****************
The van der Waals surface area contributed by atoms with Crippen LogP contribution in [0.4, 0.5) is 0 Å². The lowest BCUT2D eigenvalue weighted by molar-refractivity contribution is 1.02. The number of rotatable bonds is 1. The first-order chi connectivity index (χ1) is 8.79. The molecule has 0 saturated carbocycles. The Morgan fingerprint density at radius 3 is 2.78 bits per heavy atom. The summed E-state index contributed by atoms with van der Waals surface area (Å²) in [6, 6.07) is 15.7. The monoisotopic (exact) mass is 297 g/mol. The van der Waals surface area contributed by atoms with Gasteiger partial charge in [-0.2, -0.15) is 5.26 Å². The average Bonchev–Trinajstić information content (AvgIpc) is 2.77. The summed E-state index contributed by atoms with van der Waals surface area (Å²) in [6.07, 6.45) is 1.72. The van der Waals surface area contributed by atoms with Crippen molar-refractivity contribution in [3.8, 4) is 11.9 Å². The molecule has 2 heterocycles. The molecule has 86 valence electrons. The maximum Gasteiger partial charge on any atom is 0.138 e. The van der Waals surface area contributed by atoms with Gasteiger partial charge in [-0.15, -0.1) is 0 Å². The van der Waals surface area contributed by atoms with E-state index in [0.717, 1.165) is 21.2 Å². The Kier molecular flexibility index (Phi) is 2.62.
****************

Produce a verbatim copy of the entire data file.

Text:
The van der Waals surface area contributed by atoms with Crippen LogP contribution in [0.4, 0.5) is 0 Å². The lowest BCUT2D eigenvalue weighted by molar-refractivity contribution is 1.02. The number of rotatable bonds is 1. The first-order chi connectivity index (χ1) is 8.79. The molecule has 0 saturated carbocycles. The Morgan fingerprint density at radius 3 is 2.78 bits per heavy atom. The summed E-state index contributed by atoms with van der Waals surface area (Å²) in [6, 6.07) is 15.7. The monoisotopic (exact) mass is 297 g/mol. The van der Waals surface area contributed by atoms with Gasteiger partial charge in [-0.2, -0.15) is 5.26 Å². The average Bonchev–Trinajstić information content (AvgIpc) is 2.77. The summed E-state index contributed by atoms with van der Waals surface area (Å²) in [6.07, 6.45) is 1.72. The van der Waals surface area contributed by atoms with Crippen molar-refractivity contribution in [3.8, 4) is 11.9 Å². The molecule has 2 heterocycles. The molecule has 86 valence electrons. The maximum Gasteiger partial charge on any atom is 0.138 e. The van der Waals surface area contributed by atoms with Gasteiger partial charge in [-0.15, -0.1) is 0 Å². The van der Waals surface area contributed by atoms with E-state index in [0.717, 1.165) is 21.2 Å². The Kier molecular flexibility index (Phi) is 2.62.